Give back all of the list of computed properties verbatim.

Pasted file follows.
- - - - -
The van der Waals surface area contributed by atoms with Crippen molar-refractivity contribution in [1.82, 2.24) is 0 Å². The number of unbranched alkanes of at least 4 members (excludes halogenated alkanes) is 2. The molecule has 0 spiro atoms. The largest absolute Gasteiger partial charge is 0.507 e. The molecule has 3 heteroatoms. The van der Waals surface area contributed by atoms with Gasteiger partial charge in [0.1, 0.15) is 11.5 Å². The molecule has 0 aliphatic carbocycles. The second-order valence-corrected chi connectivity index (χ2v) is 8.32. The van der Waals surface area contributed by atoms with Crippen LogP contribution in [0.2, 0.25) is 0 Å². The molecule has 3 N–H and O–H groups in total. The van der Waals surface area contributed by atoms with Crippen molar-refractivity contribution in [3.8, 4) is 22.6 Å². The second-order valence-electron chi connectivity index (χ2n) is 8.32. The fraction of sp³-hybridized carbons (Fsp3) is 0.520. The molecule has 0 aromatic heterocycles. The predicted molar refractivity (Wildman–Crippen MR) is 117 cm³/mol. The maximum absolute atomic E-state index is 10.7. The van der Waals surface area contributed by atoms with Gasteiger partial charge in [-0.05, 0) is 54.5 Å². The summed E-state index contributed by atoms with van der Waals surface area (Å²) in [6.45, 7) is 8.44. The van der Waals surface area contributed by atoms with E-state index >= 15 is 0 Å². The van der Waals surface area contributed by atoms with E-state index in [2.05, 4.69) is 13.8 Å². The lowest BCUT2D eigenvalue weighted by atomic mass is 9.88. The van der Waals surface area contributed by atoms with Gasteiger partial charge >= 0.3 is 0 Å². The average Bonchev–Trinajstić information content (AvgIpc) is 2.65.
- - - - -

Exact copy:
The van der Waals surface area contributed by atoms with Crippen molar-refractivity contribution in [1.82, 2.24) is 0 Å². The number of unbranched alkanes of at least 4 members (excludes halogenated alkanes) is 2. The molecule has 0 spiro atoms. The largest absolute Gasteiger partial charge is 0.507 e. The molecule has 3 heteroatoms. The van der Waals surface area contributed by atoms with Gasteiger partial charge in [0.1, 0.15) is 11.5 Å². The molecule has 0 aliphatic carbocycles. The second-order valence-corrected chi connectivity index (χ2v) is 8.32. The van der Waals surface area contributed by atoms with Crippen LogP contribution in [0.2, 0.25) is 0 Å². The molecule has 3 N–H and O–H groups in total. The van der Waals surface area contributed by atoms with Crippen molar-refractivity contribution in [3.8, 4) is 22.6 Å². The second-order valence-electron chi connectivity index (χ2n) is 8.32. The fraction of sp³-hybridized carbons (Fsp3) is 0.520. The molecule has 0 aromatic heterocycles. The predicted molar refractivity (Wildman–Crippen MR) is 117 cm³/mol. The maximum absolute atomic E-state index is 10.7. The van der Waals surface area contributed by atoms with Gasteiger partial charge in [-0.05, 0) is 54.5 Å². The summed E-state index contributed by atoms with van der Waals surface area (Å²) in [6.45, 7) is 8.44. The van der Waals surface area contributed by atoms with E-state index >= 15 is 0 Å². The van der Waals surface area contributed by atoms with E-state index in [2.05, 4.69) is 13.8 Å². The lowest BCUT2D eigenvalue weighted by atomic mass is 9.88. The van der Waals surface area contributed by atoms with Gasteiger partial charge >= 0.3 is 0 Å². The average Bonchev–Trinajstić information content (AvgIpc) is 2.65.